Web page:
Canadian Occupational Safety

March/April 2020

Canadian Occupational Safety (COS) magazine is the premier workplace health and safety publication in Canada. We cover a wide range of topics ranging from office to heavy industry, and from general safety management to specific workplace hazards.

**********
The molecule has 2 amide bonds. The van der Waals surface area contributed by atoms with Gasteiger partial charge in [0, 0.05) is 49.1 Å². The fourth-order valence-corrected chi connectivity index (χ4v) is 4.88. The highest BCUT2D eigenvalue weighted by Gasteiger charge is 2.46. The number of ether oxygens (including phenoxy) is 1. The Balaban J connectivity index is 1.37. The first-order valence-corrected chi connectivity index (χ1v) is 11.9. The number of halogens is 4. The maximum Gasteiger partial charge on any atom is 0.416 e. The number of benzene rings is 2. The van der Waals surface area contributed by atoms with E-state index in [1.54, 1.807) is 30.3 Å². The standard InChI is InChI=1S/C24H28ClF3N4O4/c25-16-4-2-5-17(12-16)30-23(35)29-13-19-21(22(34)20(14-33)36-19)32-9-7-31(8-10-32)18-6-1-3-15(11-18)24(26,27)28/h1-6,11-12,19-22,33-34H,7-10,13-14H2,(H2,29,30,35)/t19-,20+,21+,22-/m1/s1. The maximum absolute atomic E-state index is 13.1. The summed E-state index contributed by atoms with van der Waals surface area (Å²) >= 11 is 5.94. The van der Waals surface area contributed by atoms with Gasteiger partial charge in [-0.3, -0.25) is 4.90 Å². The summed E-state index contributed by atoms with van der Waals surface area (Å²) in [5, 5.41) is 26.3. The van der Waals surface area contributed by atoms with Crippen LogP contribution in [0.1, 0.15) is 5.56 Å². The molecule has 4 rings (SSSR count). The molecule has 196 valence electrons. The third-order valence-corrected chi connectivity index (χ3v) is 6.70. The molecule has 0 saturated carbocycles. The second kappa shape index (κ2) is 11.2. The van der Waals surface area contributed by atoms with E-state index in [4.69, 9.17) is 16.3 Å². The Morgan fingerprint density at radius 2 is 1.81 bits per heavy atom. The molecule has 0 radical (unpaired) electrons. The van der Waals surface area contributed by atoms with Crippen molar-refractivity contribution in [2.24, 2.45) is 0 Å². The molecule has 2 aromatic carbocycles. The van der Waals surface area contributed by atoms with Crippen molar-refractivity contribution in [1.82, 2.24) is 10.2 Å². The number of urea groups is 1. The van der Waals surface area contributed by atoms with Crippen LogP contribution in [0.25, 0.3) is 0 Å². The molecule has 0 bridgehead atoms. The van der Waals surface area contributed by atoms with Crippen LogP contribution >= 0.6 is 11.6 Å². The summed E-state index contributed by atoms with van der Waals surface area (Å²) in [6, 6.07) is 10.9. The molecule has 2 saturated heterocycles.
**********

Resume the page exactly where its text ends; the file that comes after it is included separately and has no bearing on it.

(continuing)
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Page 16 of 35 17 hearing protectors should be used. Ear plugs work by stopping the passage of noise energy to the inner ear, Behar says. While they are an effective way to block out noise, hearing protectors can also create problems for workers. "First, people are not comfortable wearing them, and comfort is number 1 with plugs or muffs. Muffs are hot because they enclose your outer ear and it's uncomfortable. The plug is something you put into your ear, and now there's a pressure there, so it's also uncomfortable," he says. According to the WorkSafeBC bulletin, bartenders, servers and other industry workers are often reluctant to use hearing protection because they believe it will make it difficult to communicate with customers. However, hearing protection devices protect workers while still allowing them to hear clearly, usually even better than without them, the agency says. "Studies show that when noise levels reach 90 decibels or higher, hearing protection actually improves your ability to hear speech," said Dan Strand, director of prevention services at WorkSafeBC, in the bulletin. "We need to change how we think about hearing hearing protection; the first step in hearing conservation is reducing the noise at its source," she says. Bars and nightclubs often have design features — high ceilings and hard floors and surfaces — that reflect sound around the room and magnify noise. To dampen the sound, employers can cover walls and ceilings with sound-absorbing materials. They can install carpeting or use soft, sound-absorbing ceiling tiles to muffle noise coming from hard floors. Curtains will absorb sound bouncing off glass windows. In hospitals and other health-care facilities, noise can be reduced by using floor mats and lowering the volume on alerting bells and phones. Loud equipment can sometimes be modified to produce less noise; otherwise, managers can isolate the equipment, or put sound walls or curtains between the equipment and workers. Additionally, when well maintained, machinery and equipment work more quietly. But loud noise is not the only potential contributor to hearing loss in the health-care sector. Some drugs — including anticancer, anti- inflammatory, antithrombotic, antimalarial and antirheumatic drugs — are classified as ototoxic, meaning exposure to them can elevate workers' risk for hearing damage. Occupational health professionals should seek to reduce worker exposure to these drugs. Effective administrative controls may be implemented as well. For example, employers can provide quiet areas for workers or modify work shifts to limit individual workers' exposure to noise. Protecting workers' hearing If engineering and administrative controls cannot be used, then personal "People tend to think that more attenuation is better. But that, in fact, can lead to safety risks if you can't hear something. You have to bring it down to a safe level, but it doesn't have to be way beyond that." Anna Van Maanen, WorkSafeBC protection in the service industry." When selecting plugs, there are many variables to consider: What attenuation level is needed for an area? How comfortable are they to wear? Do some workers already have some hearing loss and so need a different attenuation level? What are the workers' communication and listening needs during the job? One effective ear plug used by people who work in bars and nightclubs is called a flat-attenuation plug. These devices are generally affordable and comfortable. They come in flange rubber plugs and custom-moulded plugs, typically made of silicone or vinyl materials. "Most hearing protectors don't attenuate all pitches the same. You may get more attenuation in the high pitches than in the low pitches, so the sound is muffled and distorted, as well as being attenuated," Van Maanen says. "But with flat attenuation plugs, the sound is attenuated equally or close to equally across the pitch, or frequency, spectrum. The sound is just dampened, and the pitch and everything else doesn't change. There's not the distortion there." These types of earplugs are designed to allow the hertz levels of voices to MAXIMUM UNPROTECTED EXPOSURE TIME The risk of hearing loss depends on the noise level and duration of exposure. This table shows how long unprotected workers can be exposed to certain levels of noise without harm. Source: WorkSafeBC 16 hours 82 dBA 12 hours 83 dBA 10 hours 84 dBA 8 hours 85 dBA 4 hours 88 dBA 2 hours 91 dBA 1 hour 94 dBA 30 minutes 97 dBA 15 minutes 100 dBA 7.5 minutes 103 dBA 3 minutes, 45 seconds 106 dBA 1 minute, 50 seconds 109 dBA 1 minute 112 seconds 30 seconds 115 dBA

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